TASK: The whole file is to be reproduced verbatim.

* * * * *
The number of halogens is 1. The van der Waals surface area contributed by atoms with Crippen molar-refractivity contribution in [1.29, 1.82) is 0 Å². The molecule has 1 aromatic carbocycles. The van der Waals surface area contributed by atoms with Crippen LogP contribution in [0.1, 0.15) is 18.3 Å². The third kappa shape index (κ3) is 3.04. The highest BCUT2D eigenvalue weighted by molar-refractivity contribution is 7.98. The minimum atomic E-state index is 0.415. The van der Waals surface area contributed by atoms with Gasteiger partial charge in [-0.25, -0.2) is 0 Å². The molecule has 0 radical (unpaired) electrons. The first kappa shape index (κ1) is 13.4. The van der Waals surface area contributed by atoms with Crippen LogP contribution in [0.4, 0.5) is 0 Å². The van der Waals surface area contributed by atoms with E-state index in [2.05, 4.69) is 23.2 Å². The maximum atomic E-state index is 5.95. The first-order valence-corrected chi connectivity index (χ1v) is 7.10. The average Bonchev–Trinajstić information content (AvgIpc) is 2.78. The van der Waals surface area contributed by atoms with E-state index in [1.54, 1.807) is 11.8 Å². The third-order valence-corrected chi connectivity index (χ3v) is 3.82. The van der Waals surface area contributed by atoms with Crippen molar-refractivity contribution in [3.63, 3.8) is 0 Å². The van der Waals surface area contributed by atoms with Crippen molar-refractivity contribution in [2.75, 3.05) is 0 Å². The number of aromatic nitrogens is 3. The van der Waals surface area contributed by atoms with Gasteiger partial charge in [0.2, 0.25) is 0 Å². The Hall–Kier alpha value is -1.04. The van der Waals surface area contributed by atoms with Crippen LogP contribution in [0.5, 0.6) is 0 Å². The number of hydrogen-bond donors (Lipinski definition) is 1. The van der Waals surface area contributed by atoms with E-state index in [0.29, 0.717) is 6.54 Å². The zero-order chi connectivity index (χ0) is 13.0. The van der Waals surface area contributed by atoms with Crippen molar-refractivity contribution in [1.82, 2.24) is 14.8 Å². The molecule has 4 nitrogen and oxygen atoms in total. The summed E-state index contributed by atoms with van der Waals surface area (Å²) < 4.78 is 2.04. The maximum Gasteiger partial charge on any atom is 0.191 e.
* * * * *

The number of halogens is 1. The van der Waals surface area contributed by atoms with Crippen molar-refractivity contribution in [1.29, 1.82) is 0 Å². The molecule has 1 aromatic carbocycles. The van der Waals surface area contributed by atoms with Crippen LogP contribution in [0.1, 0.15) is 18.3 Å². The third kappa shape index (κ3) is 3.04. The highest BCUT2D eigenvalue weighted by molar-refractivity contribution is 7.98. The minimum atomic E-state index is 0.415. The van der Waals surface area contributed by atoms with Gasteiger partial charge in [-0.25, -0.2) is 0 Å². The molecule has 0 radical (unpaired) electrons. The first kappa shape index (κ1) is 13.4. The van der Waals surface area contributed by atoms with Crippen LogP contribution in [0.4, 0.5) is 0 Å². The van der Waals surface area contributed by atoms with E-state index in [2.05, 4.69) is 23.2 Å². The maximum atomic E-state index is 5.95. The first-order valence-corrected chi connectivity index (χ1v) is 7.10. The average Bonchev–Trinajstić information content (AvgIpc) is 2.78. The van der Waals surface area contributed by atoms with E-state index in [1.54, 1.807) is 11.8 Å². The third-order valence-corrected chi connectivity index (χ3v) is 3.82. The van der Waals surface area contributed by atoms with Crippen molar-refractivity contribution in [3.63, 3.8) is 0 Å². The van der Waals surface area contributed by atoms with Crippen molar-refractivity contribution in [2.75, 3.05) is 0 Å². The number of aromatic nitrogens is 3. The van der Waals surface area contributed by atoms with Gasteiger partial charge in [0.2, 0.25) is 0 Å². The Hall–Kier alpha value is -1.04. The van der Waals surface area contributed by atoms with Crippen LogP contribution in [0.5, 0.6) is 0 Å². The number of hydrogen-bond donors (Lipinski definition) is 1. The van der Waals surface area contributed by atoms with E-state index in [0.29, 0.717) is 6.54 Å². The zero-order chi connectivity index (χ0) is 13.0. The van der Waals surface area contributed by atoms with Crippen molar-refractivity contribution in [1.82, 2.24) is 14.8 Å². The molecule has 4 nitrogen and oxygen atoms in total. The summed E-state index contributed by atoms with van der Waals surface area (Å²) < 4.78 is 2.04. The maximum Gasteiger partial charge on any atom is 0.191 e.